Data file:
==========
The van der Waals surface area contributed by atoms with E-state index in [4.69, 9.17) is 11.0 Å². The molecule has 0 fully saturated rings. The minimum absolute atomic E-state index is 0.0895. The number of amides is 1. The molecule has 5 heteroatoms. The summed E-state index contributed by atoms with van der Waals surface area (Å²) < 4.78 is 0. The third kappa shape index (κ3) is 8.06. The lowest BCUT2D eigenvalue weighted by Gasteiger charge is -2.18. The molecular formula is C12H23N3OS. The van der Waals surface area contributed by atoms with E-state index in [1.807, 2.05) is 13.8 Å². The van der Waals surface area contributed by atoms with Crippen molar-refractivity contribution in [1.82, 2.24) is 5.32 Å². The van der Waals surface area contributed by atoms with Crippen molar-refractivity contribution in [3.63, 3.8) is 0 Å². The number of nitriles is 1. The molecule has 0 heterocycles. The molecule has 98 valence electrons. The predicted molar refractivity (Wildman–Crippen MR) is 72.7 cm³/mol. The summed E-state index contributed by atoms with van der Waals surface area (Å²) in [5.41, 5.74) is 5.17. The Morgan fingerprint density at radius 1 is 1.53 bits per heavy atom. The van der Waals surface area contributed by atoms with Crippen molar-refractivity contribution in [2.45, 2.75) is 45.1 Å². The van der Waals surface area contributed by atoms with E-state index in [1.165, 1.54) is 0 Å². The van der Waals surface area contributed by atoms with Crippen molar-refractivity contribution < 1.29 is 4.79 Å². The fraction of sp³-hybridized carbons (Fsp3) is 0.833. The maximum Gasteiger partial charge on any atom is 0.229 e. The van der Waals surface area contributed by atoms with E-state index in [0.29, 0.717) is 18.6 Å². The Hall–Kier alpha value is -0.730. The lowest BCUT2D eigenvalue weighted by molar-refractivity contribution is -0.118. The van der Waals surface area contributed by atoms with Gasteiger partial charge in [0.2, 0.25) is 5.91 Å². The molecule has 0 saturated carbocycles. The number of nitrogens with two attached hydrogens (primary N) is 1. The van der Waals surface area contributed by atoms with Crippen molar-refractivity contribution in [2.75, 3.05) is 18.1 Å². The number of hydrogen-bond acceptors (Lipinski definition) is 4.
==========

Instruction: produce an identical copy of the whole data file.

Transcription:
The van der Waals surface area contributed by atoms with E-state index in [4.69, 9.17) is 11.0 Å². The molecule has 0 fully saturated rings. The minimum absolute atomic E-state index is 0.0895. The number of amides is 1. The molecule has 5 heteroatoms. The summed E-state index contributed by atoms with van der Waals surface area (Å²) < 4.78 is 0. The third kappa shape index (κ3) is 8.06. The lowest BCUT2D eigenvalue weighted by Gasteiger charge is -2.18. The molecular formula is C12H23N3OS. The van der Waals surface area contributed by atoms with E-state index in [1.807, 2.05) is 13.8 Å². The van der Waals surface area contributed by atoms with Crippen molar-refractivity contribution in [1.82, 2.24) is 5.32 Å². The van der Waals surface area contributed by atoms with Crippen molar-refractivity contribution in [3.63, 3.8) is 0 Å². The number of nitriles is 1. The molecule has 0 heterocycles. The molecule has 98 valence electrons. The predicted molar refractivity (Wildman–Crippen MR) is 72.7 cm³/mol. The summed E-state index contributed by atoms with van der Waals surface area (Å²) in [5.41, 5.74) is 5.17. The Morgan fingerprint density at radius 1 is 1.53 bits per heavy atom. The van der Waals surface area contributed by atoms with Crippen molar-refractivity contribution in [2.45, 2.75) is 45.1 Å². The van der Waals surface area contributed by atoms with E-state index in [1.165, 1.54) is 0 Å². The van der Waals surface area contributed by atoms with Crippen molar-refractivity contribution < 1.29 is 4.79 Å². The fraction of sp³-hybridized carbons (Fsp3) is 0.833. The maximum Gasteiger partial charge on any atom is 0.229 e. The van der Waals surface area contributed by atoms with E-state index in [0.29, 0.717) is 18.6 Å². The Hall–Kier alpha value is -0.730. The lowest BCUT2D eigenvalue weighted by molar-refractivity contribution is -0.118. The van der Waals surface area contributed by atoms with Gasteiger partial charge in [0.2, 0.25) is 5.91 Å². The molecule has 0 saturated carbocycles. The number of nitrogens with two attached hydrogens (primary N) is 1. The van der Waals surface area contributed by atoms with Crippen molar-refractivity contribution in [2.75, 3.05) is 18.1 Å². The number of hydrogen-bond acceptors (Lipinski definition) is 4.